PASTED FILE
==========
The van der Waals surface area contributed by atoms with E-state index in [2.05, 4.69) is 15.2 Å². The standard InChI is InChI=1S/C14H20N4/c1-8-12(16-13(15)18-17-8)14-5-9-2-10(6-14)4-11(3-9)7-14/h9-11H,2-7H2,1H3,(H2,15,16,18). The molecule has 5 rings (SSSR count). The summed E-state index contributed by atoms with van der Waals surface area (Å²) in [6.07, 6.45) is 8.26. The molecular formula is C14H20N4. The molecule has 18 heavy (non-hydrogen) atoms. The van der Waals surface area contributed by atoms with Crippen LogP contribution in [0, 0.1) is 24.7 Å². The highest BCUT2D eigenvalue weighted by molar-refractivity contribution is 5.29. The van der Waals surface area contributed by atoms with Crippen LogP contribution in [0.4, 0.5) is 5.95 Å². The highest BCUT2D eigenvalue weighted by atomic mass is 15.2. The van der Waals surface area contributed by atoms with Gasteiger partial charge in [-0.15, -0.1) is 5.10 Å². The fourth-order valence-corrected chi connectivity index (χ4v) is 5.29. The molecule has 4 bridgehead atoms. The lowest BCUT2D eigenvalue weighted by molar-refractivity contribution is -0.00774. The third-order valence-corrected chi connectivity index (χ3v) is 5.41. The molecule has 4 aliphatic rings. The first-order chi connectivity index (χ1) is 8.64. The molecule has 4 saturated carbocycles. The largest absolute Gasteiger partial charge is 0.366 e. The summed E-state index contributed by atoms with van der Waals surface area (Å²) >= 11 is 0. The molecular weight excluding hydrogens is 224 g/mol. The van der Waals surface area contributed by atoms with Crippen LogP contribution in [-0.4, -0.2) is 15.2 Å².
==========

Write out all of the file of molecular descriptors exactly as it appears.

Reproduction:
The van der Waals surface area contributed by atoms with E-state index in [2.05, 4.69) is 15.2 Å². The standard InChI is InChI=1S/C14H20N4/c1-8-12(16-13(15)18-17-8)14-5-9-2-10(6-14)4-11(3-9)7-14/h9-11H,2-7H2,1H3,(H2,15,16,18). The molecule has 5 rings (SSSR count). The summed E-state index contributed by atoms with van der Waals surface area (Å²) in [6.07, 6.45) is 8.26. The molecular formula is C14H20N4. The molecule has 18 heavy (non-hydrogen) atoms. The van der Waals surface area contributed by atoms with Crippen LogP contribution in [0, 0.1) is 24.7 Å². The highest BCUT2D eigenvalue weighted by molar-refractivity contribution is 5.29. The van der Waals surface area contributed by atoms with Crippen LogP contribution in [0.4, 0.5) is 5.95 Å². The highest BCUT2D eigenvalue weighted by atomic mass is 15.2. The van der Waals surface area contributed by atoms with Gasteiger partial charge in [-0.15, -0.1) is 5.10 Å². The fourth-order valence-corrected chi connectivity index (χ4v) is 5.29. The molecule has 4 bridgehead atoms. The lowest BCUT2D eigenvalue weighted by molar-refractivity contribution is -0.00774. The third-order valence-corrected chi connectivity index (χ3v) is 5.41. The molecule has 4 aliphatic rings. The first-order chi connectivity index (χ1) is 8.64. The molecule has 4 saturated carbocycles. The largest absolute Gasteiger partial charge is 0.366 e. The summed E-state index contributed by atoms with van der Waals surface area (Å²) >= 11 is 0. The molecular weight excluding hydrogens is 224 g/mol. The van der Waals surface area contributed by atoms with Crippen LogP contribution in [-0.4, -0.2) is 15.2 Å².